Libeskind sees architectural oasis sprouting in downtown Phoenix
By Terrance Thornton | Digital Free Press
Form. Function. Utility. Beauty.
All of those words by themselves can shape the image of a structure in the mind’s eye, but for the brain-trust of Libeskind Studio Design —- an international architectural firm —- making those ideas and themes come together can create an undeniable sense of space.
The sense of space is everything to Lev Libeskind.
“That is the question of modern architecture,” he told the Arizona Digital Free Press earlier this month. “Architecture is always thought of as mere functionality — a huge machine to keep an urban machine going, but architecture in its origin, and its essence, it is an art.”
Historians agree about 10,000 years ago human beings emerged from seeing the utility of caves as sole shelter and began constructing free-standing structures and as civilization evolved structures for shelters became illustrations of the latest technology available throughout recorded history.
Mr. Libeskind says downtown Phoenix is quietly become an architectural destination.
“Today, the focus of architecture is primarily based on function with little consideration for design or true sense of space,” he said while responding to questions on a call from Italy. “But when you look back at history, the really important and major temples, important buildings of an any community, they are all about beauty and how to shape space. It really expresses what it means to be at a place.”
Creating a sense of place in downtown Phoenix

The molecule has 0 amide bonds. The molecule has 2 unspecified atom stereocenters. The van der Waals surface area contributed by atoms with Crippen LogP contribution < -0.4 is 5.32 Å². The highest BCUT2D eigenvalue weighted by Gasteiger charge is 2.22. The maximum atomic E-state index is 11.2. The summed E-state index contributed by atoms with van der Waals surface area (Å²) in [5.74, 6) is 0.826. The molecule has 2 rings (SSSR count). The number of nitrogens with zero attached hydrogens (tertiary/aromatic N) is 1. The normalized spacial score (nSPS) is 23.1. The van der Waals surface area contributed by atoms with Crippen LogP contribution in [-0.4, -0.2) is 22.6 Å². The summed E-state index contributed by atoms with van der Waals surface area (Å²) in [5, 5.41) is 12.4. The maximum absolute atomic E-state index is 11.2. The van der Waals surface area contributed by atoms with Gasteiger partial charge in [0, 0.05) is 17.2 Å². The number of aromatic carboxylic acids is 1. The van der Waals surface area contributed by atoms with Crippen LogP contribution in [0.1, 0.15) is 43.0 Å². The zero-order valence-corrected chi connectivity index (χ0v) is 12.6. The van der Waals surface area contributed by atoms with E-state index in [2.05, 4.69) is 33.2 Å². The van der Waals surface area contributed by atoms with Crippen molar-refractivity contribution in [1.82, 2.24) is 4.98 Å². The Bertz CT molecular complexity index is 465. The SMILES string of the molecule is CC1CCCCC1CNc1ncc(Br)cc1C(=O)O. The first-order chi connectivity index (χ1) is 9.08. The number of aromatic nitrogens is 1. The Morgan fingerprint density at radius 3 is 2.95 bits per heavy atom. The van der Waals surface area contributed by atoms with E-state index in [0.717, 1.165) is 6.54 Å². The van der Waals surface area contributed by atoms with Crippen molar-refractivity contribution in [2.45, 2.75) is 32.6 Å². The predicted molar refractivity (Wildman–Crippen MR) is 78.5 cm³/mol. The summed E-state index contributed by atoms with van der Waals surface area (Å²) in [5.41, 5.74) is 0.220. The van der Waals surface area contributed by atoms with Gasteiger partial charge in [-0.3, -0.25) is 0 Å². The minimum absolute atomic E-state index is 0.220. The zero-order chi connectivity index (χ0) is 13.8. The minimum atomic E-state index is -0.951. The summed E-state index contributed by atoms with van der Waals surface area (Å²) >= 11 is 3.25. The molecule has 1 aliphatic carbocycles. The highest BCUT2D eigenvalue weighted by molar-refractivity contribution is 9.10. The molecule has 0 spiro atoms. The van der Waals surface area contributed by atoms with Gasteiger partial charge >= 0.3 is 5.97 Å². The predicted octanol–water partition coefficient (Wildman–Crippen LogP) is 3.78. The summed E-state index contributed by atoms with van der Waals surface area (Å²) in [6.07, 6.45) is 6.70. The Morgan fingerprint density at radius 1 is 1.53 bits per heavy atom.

The city of Phoenix — and its urban core — is, in the grand scheme of things, young, Mr. Libeskind explains.
“I think when you look at downtown Phoenix, it being a young city, it compares with other U.S. cities of the southwest and doesn’t really have too many unique structures,” he said. “Up until the last 10 years with ASU moving into downtown there was not a whole lot happening — there is a lot of infill opportunity.”
One of those infill opportunities has been coined, ‘Manzana,’ which is found part of the Roosevelt Row whereas the contemplated structure will span nearly 105,000-square feet and rise 83 feet with eight stories. Also, Manzana will include 68 residential units amid a mix of retail and multifamily spaces.
“A sense of place to live your lives,” Mr. Libeskind said. “A sense of community and a sense of belonging is really something that has been missing from Phoenix as a whole. The opportunity is really there in downtown Phoenix.”
Zac Cohen, Phoenix managing partner at Libeskind Studio Design, says architecture is an ensemble of the illustrations of life — and when done right a sense of space can help forge community.
“Bringing community together in open space and creating structures that enhance those experiences at scale is what we are talking about,” he said. “What I love most about architecture is it is an ensemble art form — you have all of these people working together — the people who are going to use that building, live and work in and around that building together. That is part of the process.”
For Mr. Cohen, architecture is a language that ought to speak to people on a visceral level.
“It has to be able to speak to the average person who lives here, the urban rush of the city,” he said. “We are focused on creating the highest quality building as possible.”